First, what is GTD all about? It's about reducing stress, possibly even eliminating most of your stress. How? Well, how much of the stress that is tightening the cords in your neck right now from things hanging over your head that you ought to do, or need to do, or just think you probably should do, but can't do anything about right this second, anyway?


David Allen proposes that your brain keeps working and worrying ideas repetitively -- when you can't do a damn thing about the idea at that moment -- unless you have a trusted system where you can store the idea until it's time to think about it. Maybe you're simply reminding yourself, "Oh wait -- my mom's birthday is tomorrow, I have to remember to send flowers and call her," when you're in a place where you can do neither, so you keep reminding yourself, hoping you'll actually remember to do it when you get back to a phone (send flowers) and tomorrow (call her). Or maybe it's a huge work project. Something tiny or something huge, your brain can't file it away until the right time, so instead it keeps dumping it all in your lap at the same time.


As soon as "I ought to" or "I need to" or "I want to" enters your head, it becomes an incomplete task and your brain starts dealing with it, unless you relieve your brain of its responsibility.

So, first, learn to write everything down.

This isn't exactly a new idea. People have been doing it for centuries. And it's what the idea of planners (my fave, the Franklin Planner, especially) were built on. If you trained yourself to turn the page of your planner every single day you would see the reminder to ORDER FLOWERS the day before your mom's birthday, and then you could forget about it again until the next day, when you turned the page and saw CALL MOM - HAPPY BIRTHDAY waiting for you. And once you realized that this was safe, you'd learn to open your planner the day you got it, go through and put in those birthday reminders, and forget about birthdays until the time came that you needed to do something about them. You'd learn to write down your ideas as soon as they popped in your head, and to cross-reference back to them or forward to when you'd need them again. You'd get all this "stuff" out of your head and feel a whole lot better because you weren't worried about losing details and forgetting important things.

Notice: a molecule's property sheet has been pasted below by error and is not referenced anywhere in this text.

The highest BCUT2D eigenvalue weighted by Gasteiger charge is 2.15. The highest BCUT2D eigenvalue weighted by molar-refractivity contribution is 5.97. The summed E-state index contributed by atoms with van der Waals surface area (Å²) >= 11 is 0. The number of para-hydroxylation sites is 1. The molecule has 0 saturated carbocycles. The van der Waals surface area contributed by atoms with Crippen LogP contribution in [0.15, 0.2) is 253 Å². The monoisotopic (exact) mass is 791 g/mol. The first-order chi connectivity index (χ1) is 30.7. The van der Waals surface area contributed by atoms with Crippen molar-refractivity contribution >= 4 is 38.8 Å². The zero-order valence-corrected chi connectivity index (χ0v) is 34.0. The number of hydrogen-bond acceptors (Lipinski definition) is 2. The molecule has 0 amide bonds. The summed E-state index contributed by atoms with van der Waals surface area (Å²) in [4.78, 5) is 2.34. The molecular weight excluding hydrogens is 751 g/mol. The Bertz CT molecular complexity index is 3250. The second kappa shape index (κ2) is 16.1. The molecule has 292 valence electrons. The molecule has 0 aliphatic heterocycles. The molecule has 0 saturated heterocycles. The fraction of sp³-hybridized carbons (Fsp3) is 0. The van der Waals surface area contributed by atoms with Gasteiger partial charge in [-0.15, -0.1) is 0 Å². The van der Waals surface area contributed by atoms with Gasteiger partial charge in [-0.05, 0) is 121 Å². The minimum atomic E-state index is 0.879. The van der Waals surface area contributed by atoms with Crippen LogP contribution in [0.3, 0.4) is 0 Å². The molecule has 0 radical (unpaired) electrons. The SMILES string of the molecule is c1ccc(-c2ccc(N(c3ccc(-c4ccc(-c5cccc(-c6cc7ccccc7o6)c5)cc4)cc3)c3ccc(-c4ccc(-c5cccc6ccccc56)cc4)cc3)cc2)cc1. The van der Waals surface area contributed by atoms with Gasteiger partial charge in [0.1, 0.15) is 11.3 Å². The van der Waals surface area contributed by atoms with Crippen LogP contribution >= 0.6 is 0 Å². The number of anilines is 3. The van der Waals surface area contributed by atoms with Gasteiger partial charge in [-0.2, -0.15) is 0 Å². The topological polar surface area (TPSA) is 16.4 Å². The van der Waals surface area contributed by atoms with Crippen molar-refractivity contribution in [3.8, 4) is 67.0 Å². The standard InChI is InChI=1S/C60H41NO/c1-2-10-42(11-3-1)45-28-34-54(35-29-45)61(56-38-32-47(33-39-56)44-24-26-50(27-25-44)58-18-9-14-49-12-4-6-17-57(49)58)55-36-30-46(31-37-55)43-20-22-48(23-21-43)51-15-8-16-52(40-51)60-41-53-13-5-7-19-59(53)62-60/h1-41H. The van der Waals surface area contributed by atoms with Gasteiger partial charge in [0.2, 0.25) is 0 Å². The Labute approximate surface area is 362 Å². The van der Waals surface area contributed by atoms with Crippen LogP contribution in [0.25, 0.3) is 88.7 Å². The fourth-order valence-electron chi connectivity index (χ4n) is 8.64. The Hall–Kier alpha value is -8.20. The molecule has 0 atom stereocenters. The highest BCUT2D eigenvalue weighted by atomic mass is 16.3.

David Allen has taken this farther. He's given a few basic principles that handle all your "stuff." Not just appointments and ideas and to-do lists, but even how you handle all the "stuff" that passes through your hands. (And he leaves the details up to you -- whether you want to use a PDA, computer, paper, or any combination. It's about what makes you most comfortable and productive.)

Here's an example. The stuff on your desk and in your office. The first thing he has you do is gather everything that doesn't belong where it is, the way it is, permanently into one (probably huge) "in basket" (which in my case was a humongous pile of stuff in the middle of the living room floor - gack!), leaving your office/desk/surfaces all cleared. (Hey, maybe you won't even have to dust, because there hasn't been a bare surface for dust to gather on ... I mean, it could happen. Not that I'm saying it happened to me or anything.)

Then when you've cleared all that stuff out (leaving behind supplies, reference materials, equipment/furniture, and decorations that you still like) you process through it piece by piece until the mountain -- I mean pile -- I mean in basket is gone.

And when you finish, everything is where it is supposed to be, the way it's supposed to be. Or it's gone. And all those projects waiting to be done? Are in "mute" mode, not "drive you crazy running a hamster wheel in your brain" mode.

Wow. What a concept.

Now he gives you all sorts of mental tools to accomplish this, and urges you to get the physical tools you need, too. So if you're really ready to tackle this, I suggest you buy his book.

But here are three mental tools that rocked my world.

ONE: Pick up the thing on top. Process it. (Again, read his book.) Then move to the next. Do NOT pick up the easy thing underneath it. Because you will end up having handled all the easy things, and still have a pile of things that are harder to process. Take them in order, and don't let yourself put stuff off, because putting it off only makes it get harder to think about, because now you know it's there waiting for you and that will just make those cords in your neck knot up again, dummy. Deal off the top, first things first, and then move on.